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London's Olympic countdown begins in earnest

OLYMPICS

Rollout for the Games, whose opening ceremony is July 27, has gone fairly smoothly, with stadiums' construction finished or nearly so. But price has grown sharply, with security cost a factor.

April 17, 2012|By Henry Chu
  • Guardsmen from the Grenadier, Coldstream, Scots and Welsh Guards mark 100 days before the start of the 2012 Olympic Games during a performance at Horse Guards Parade in central London on Tuesday.
Guardsmen from the Grenadier, Coldstream, Scots and Welsh Guards mark… (LOCOG via Getty Images )

LONDON — As a longtime Londoner but not much of a sports fan, Elaine Potter has cast a mostly skeptical eye over the Olympics and all the related fuss — the omnipresent marketing, the endless media coverage.

But gazing out over the shiny new stadium in London's East End for the first time this week, with a friend who dragged her to go see it, Potter admitted to some second thoughts.

"It's looking good," said Potter, 56, who's tempering her opinion of the Games as one big headache. "I think it's quite good for London and for making London known."

On Wednesday, 100 days before the July 27 opening ceremony, the countdown begins in earnest for the world's biggest sporting event — and for the organizers charged not just with making sure venues and volunteers are ready but also with getting residents like Potter to feel excited about it and to change the way they live and work, at least temporarily.

So far, except for a few glitches, the Olympic rollout has gone fairly smoothly, a showcase of British know-how and efficiency, officials say. Construction on several new stadiums is finished or nearly there, an extensive transportation plan is being refined, a massive security operation is underway and tickets have sold like hot cakes.

But there's little room to take anything for granted here in one of the world's most densely packed and gridlocked cities, a magnet for tourists and terrorists alike.

And London's status as an expensive destination has been amply borne out by the Games' price tag, which started at less than $4 billion but has been marked up several times to the latest figure, a whopping $15 billion. Critics say that could rise to as much as $21 billion in the end, which, though only half of what China spent on the 2008 Olympics in Beijing, is an immense sum in a time of the harshest government cutbacks in a generation.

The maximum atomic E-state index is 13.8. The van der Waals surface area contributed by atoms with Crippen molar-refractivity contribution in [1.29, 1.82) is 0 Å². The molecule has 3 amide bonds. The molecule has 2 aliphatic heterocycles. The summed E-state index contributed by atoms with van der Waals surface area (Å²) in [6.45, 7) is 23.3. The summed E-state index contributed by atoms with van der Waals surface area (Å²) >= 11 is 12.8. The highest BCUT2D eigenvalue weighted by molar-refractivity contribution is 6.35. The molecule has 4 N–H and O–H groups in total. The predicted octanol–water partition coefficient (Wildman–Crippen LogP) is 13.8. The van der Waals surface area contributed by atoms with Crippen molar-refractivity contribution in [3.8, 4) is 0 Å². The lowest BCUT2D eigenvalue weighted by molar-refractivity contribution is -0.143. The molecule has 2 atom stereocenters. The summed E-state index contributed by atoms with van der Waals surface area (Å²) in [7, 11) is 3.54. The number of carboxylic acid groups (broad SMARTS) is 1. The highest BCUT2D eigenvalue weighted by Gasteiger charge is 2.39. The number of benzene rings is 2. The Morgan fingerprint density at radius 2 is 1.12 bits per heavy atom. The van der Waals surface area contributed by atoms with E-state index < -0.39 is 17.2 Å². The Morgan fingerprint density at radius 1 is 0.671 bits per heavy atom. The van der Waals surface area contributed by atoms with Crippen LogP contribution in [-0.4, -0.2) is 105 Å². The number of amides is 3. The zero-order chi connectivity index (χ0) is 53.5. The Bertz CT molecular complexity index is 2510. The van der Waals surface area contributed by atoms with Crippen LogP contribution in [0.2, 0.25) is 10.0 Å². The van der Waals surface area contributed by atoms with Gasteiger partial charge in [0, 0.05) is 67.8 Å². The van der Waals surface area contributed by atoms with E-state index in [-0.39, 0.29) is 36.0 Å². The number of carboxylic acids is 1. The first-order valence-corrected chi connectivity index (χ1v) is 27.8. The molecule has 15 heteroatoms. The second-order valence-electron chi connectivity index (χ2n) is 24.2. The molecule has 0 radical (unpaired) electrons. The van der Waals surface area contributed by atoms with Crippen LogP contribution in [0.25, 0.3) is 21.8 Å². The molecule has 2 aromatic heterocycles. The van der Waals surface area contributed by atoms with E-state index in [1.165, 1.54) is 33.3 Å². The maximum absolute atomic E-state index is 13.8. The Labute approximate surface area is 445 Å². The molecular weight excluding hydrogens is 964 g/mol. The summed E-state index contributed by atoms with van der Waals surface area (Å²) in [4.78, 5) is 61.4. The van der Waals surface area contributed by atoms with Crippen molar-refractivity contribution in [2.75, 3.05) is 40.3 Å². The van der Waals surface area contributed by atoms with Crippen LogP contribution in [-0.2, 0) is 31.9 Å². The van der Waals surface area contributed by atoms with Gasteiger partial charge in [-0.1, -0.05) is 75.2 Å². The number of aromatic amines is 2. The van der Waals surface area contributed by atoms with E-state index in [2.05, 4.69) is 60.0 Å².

Recently, a parliamentary report warned that the Olympic budget was "finely balanced," in danger of tipping into the red if organizers weren't vigilant.

The delicate financial situation, lawmakers said, is due almost entirely to a single factor: security.

A year and a half ago, the organizing committee confidently signed a contract with a security company worth about $136 million. But the estimated cost of keeping the Olympics safe has since skyrocketed to $875 million, in part to hire twice the number of guards originally thought necessary to patrol venues.

Mindful that the Games and London make a juicy "two for one" target for terrorists, the government has pledged 7,500 British troops to back up the guards at the various arenas. That has led to fears of an overly intrusive security presence in a city already blanketed by surveillance cameras.

"Our first priority must be to keep people safe, and we will be mobilizing every aspect of our security infrastructure," Prime Minister David Cameron said last month. "But it will be done in a way that is sensitive to the spirit of the Games."

The ballooning security costs have put organizers on notice, though some Londoners snorted in derision when Sebastian Coe, the former gold medalist who runs the planning committee, said in December that the Olympics would "be living hand-to-mouth."

The event's eye-popping budget is a far cry from the last time the British capital hosted the world's top athletes, 64 years ago.

In 1948, the country still hadn't emerged from the shadow of war, and the depleted treasury meant it was forced to put on the "Austerity Olympics," with frugality as the watchword. Not a single new stadium was built, nor an Olympic village. Some national teams even brought their own food; the French, naturally, carted in their own wine.

Yet the event was a triumph — it even turned a profit — and gave a major boost to British confidence, a success today's organizers are fervently hoping to replicate.

In many ways, more thought has gone into how to capitalize on the Olympics' high profile, afterglow and infrastructure than any previous Games. The bid committee's plans for the Olympic "legacy," particularly how the new stadiums will be put to use after all the visitors go home, were key to winning the hosting contest back in 2005.

Many of the new venues are concentrated in East London, a deprived area once described as an "urban desert" littered with ramshackle housing projects and pools of fetid water. Because of the Olympics, a huge shopping mall, an athletes' village that will be turned into apartments, a new school and other improvements have sprung up or are being planned.

The 80,000-seat main stadium sits in the largest green space created in London in centuries. Officials like to point out that the Olympic Park was built ahead of schedule and under budget.

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